“Po-le, po-le,” the wide-smiled women cry as they stride past me, their cheeks gleaming with obsidian sweat. They each balance a large bundle of canoe-length firewood branches atop their heads and churn their legs forward, gaining momentum to propel themselves up the hill. My sandals scrape up dry brown dust as I semi-stumble through the grassy savanna, kids-sized L.L. Bean backpack tight on my back and floor-length skirt swishing. It’s the daily walk home from school in Shistoni, a rural Tanzanian village, and these strangers are apologizing to me.
We learned about pole in Swahili class. Pronounced “po,” like the smallest Teletubby, and “lei,” like the type one would wear to a luau, pole was one of the first words my teacher etched on the chalky blackboard on day two of class. Between clapping hands and sing-song renditions of new vocabulary words, my teacher told us that pole meant sorry. “You’ll want to remember this one,” she advised.
Now, three weeks later, I am living in the village—a 20 minute walk from the nearest water pump and an hour from the closest electrical outlet—and pole is following me. “Pole,” my host mama chimes as I meander into the driveway after a long day of teaching. “Pole,” Baba repeats over and over again when he comes home after dark. Baba, my host father, knocks on the door of my room, shakes my hand, and then continues to shake my hand while his eyes stare me down. “Pole. Pole sana, dada. Pole,” Baba repeats.
People say pole to me all the time and in situations that don’t merit a sorry. In the market on Sunday, a chubby-cheeked four-year-old pulls on the hem of my skirt and motions to play tag. As I chase her around the open field, the adults shout out to me, “Pole. Pole, dada.” But I’m having fun, and so is she. Why is everyone so sorry about this innocent game of tag?
It happens again after I get out of teaching a class at school. Exiting the classroom I move into the central courtyard towards the other teachers, only to be met by a storm of profuse pole-ing. I feel confused—almost guilty—taken aback by their apologies. I shouldn’t deserve an apology more than any other teacher. But the poles keep coming.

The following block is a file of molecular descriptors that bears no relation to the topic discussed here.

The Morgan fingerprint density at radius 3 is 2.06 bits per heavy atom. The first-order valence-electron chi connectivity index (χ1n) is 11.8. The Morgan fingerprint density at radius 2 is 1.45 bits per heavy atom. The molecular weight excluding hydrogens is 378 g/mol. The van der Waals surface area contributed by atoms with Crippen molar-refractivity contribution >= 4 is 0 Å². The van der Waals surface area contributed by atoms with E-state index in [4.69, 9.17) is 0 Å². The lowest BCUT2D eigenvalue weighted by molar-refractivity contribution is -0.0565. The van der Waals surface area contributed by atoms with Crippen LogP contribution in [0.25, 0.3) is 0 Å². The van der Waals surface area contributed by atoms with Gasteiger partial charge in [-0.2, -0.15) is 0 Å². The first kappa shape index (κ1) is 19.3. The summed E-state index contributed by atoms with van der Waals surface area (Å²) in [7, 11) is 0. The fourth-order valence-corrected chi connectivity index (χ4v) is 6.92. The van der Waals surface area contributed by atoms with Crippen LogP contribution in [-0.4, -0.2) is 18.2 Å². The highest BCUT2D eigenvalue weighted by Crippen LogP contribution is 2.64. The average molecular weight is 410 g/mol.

Worrying that I might seem rude if I don’t conform to sprinkling at least a few poles into my stilted Swahili speech, I start inserting the term into my daily conversations. That night as Mama warms well water for my bucket shower, I decide to try it out. “Pole, Mama,” I utter, grinning as she walks towards me. “Pole, Ginny,” Mama corrects, speaking louder than I do and plopping the scalding bucket down at my feet. First attempt failed.
A few days later, I’m doing laundry, or trying to. With buckets of thick soapy water, thin rinse water, and powder detergent at my side, I violently rub the soap flakes into my browned polo. My oldest host sister Tumaini is doing laundry too, her stack of dirty clothes Tanzanian family-sized, nine times the size of my own small heap. With her newborn folded into the colorful kanga fabric tied around her back, Tuma trudges over towards me and forcefully pokes her finger into my shoulder. “Pole, Ginny. Pole, pole, Ginny.” She pulls the polo shirt out of my grasp and shows me how to stroke it against my forearm with enough force to erase the dirt wedged in the fabric. She knows I’m out of place, but appreciates that I’m trying.
More than sorry, pole is a recognition of unfamiliarity, of exertion, and of effort despite a foreign situation. Pole celebrates an honest attempt. It’s pity, something to be sorry for, but also admiration, laden with respect.
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